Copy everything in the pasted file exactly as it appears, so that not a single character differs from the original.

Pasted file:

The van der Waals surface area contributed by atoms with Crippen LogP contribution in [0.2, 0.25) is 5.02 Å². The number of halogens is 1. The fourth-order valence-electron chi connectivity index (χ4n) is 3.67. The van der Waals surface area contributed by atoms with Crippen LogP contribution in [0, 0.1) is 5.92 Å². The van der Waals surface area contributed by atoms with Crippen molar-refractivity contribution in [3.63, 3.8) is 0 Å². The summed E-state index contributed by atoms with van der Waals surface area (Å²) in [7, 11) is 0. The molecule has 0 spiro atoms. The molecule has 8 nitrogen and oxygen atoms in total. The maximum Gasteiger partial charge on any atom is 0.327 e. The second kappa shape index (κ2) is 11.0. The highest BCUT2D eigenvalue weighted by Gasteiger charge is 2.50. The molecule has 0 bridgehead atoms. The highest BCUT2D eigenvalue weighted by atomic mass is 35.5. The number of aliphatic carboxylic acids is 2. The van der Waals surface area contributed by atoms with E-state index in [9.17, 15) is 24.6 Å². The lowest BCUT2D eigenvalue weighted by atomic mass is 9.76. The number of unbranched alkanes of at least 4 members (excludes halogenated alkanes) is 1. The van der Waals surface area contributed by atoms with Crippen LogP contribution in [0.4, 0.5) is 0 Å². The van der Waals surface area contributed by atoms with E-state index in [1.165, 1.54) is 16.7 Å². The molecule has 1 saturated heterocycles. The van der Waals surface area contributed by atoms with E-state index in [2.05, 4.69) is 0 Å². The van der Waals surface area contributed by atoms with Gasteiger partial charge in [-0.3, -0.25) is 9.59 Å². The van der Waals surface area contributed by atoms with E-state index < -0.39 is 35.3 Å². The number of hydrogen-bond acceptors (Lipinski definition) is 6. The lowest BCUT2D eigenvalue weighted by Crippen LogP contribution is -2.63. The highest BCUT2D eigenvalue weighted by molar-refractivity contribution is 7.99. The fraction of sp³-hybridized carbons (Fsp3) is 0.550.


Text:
The van der Waals surface area contributed by atoms with Crippen LogP contribution in [0.2, 0.25) is 5.02 Å². The number of halogens is 1. The fourth-order valence-electron chi connectivity index (χ4n) is 3.67. The van der Waals surface area contributed by atoms with Crippen LogP contribution in [0, 0.1) is 5.92 Å². The van der Waals surface area contributed by atoms with Crippen molar-refractivity contribution in [3.63, 3.8) is 0 Å². The summed E-state index contributed by atoms with van der Waals surface area (Å²) in [7, 11) is 0. The molecule has 0 spiro atoms. The molecule has 8 nitrogen and oxygen atoms in total. The maximum Gasteiger partial charge on any atom is 0.327 e. The second kappa shape index (κ2) is 11.0. The highest BCUT2D eigenvalue weighted by Gasteiger charge is 2.50. The molecule has 0 bridgehead atoms. The highest BCUT2D eigenvalue weighted by atomic mass is 35.5. The number of aliphatic carboxylic acids is 2. The van der Waals surface area contributed by atoms with E-state index in [9.17, 15) is 24.6 Å². The lowest BCUT2D eigenvalue weighted by atomic mass is 9.76. The number of unbranched alkanes of at least 4 members (excludes halogenated alkanes) is 1. The van der Waals surface area contributed by atoms with Crippen LogP contribution in [0.4, 0.5) is 0 Å². The van der Waals surface area contributed by atoms with E-state index in [1.165, 1.54) is 16.7 Å². The molecule has 1 saturated heterocycles. The van der Waals surface area contributed by atoms with E-state index in [2.05, 4.69) is 0 Å². The van der Waals surface area contributed by atoms with Gasteiger partial charge in [-0.3, -0.25) is 9.59 Å². The van der Waals surface area contributed by atoms with E-state index < -0.39 is 35.3 Å². The number of hydrogen-bond acceptors (Lipinski definition) is 6. The lowest BCUT2D eigenvalue weighted by Crippen LogP contribution is -2.63. The highest BCUT2D eigenvalue weighted by molar-refractivity contribution is 7.99. The fraction of sp³-hybridized carbons (Fsp3) is 0.550.